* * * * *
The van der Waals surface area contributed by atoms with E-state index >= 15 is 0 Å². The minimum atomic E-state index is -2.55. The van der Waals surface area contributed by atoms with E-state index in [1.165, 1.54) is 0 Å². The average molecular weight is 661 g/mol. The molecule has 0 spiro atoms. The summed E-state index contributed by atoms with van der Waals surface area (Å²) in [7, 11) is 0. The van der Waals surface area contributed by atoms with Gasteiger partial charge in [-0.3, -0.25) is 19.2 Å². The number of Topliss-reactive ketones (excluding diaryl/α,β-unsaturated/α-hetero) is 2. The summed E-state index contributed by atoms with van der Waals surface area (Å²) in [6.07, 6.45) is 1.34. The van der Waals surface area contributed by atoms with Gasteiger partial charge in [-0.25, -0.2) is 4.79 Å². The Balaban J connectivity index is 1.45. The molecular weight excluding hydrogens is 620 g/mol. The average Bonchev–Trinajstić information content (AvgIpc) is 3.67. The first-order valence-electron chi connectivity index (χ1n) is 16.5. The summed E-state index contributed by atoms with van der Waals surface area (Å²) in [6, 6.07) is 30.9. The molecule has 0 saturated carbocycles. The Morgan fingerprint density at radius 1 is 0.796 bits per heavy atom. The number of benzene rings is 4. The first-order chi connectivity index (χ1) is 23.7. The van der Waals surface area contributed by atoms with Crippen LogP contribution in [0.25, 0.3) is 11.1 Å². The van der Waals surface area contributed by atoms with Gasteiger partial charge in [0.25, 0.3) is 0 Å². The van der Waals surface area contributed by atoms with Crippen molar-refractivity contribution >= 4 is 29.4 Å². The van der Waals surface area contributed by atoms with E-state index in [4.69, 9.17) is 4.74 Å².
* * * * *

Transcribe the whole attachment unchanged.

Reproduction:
The van der Waals surface area contributed by atoms with E-state index >= 15 is 0 Å². The minimum atomic E-state index is -2.55. The van der Waals surface area contributed by atoms with E-state index in [1.165, 1.54) is 0 Å². The average molecular weight is 661 g/mol. The molecule has 0 spiro atoms. The summed E-state index contributed by atoms with van der Waals surface area (Å²) in [7, 11) is 0. The van der Waals surface area contributed by atoms with Gasteiger partial charge in [-0.3, -0.25) is 19.2 Å². The number of Topliss-reactive ketones (excluding diaryl/α,β-unsaturated/α-hetero) is 2. The summed E-state index contributed by atoms with van der Waals surface area (Å²) in [6.07, 6.45) is 1.34. The van der Waals surface area contributed by atoms with Gasteiger partial charge in [-0.25, -0.2) is 4.79 Å². The Balaban J connectivity index is 1.45. The molecular weight excluding hydrogens is 620 g/mol. The average Bonchev–Trinajstić information content (AvgIpc) is 3.67. The first-order valence-electron chi connectivity index (χ1n) is 16.5. The summed E-state index contributed by atoms with van der Waals surface area (Å²) in [6, 6.07) is 30.9. The molecule has 0 saturated carbocycles. The Morgan fingerprint density at radius 1 is 0.796 bits per heavy atom. The number of benzene rings is 4. The first-order chi connectivity index (χ1) is 23.7. The van der Waals surface area contributed by atoms with Crippen LogP contribution in [0.25, 0.3) is 11.1 Å². The van der Waals surface area contributed by atoms with Gasteiger partial charge in [0.25, 0.3) is 0 Å². The van der Waals surface area contributed by atoms with Crippen molar-refractivity contribution >= 4 is 29.4 Å². The van der Waals surface area contributed by atoms with E-state index in [4.69, 9.17) is 4.74 Å².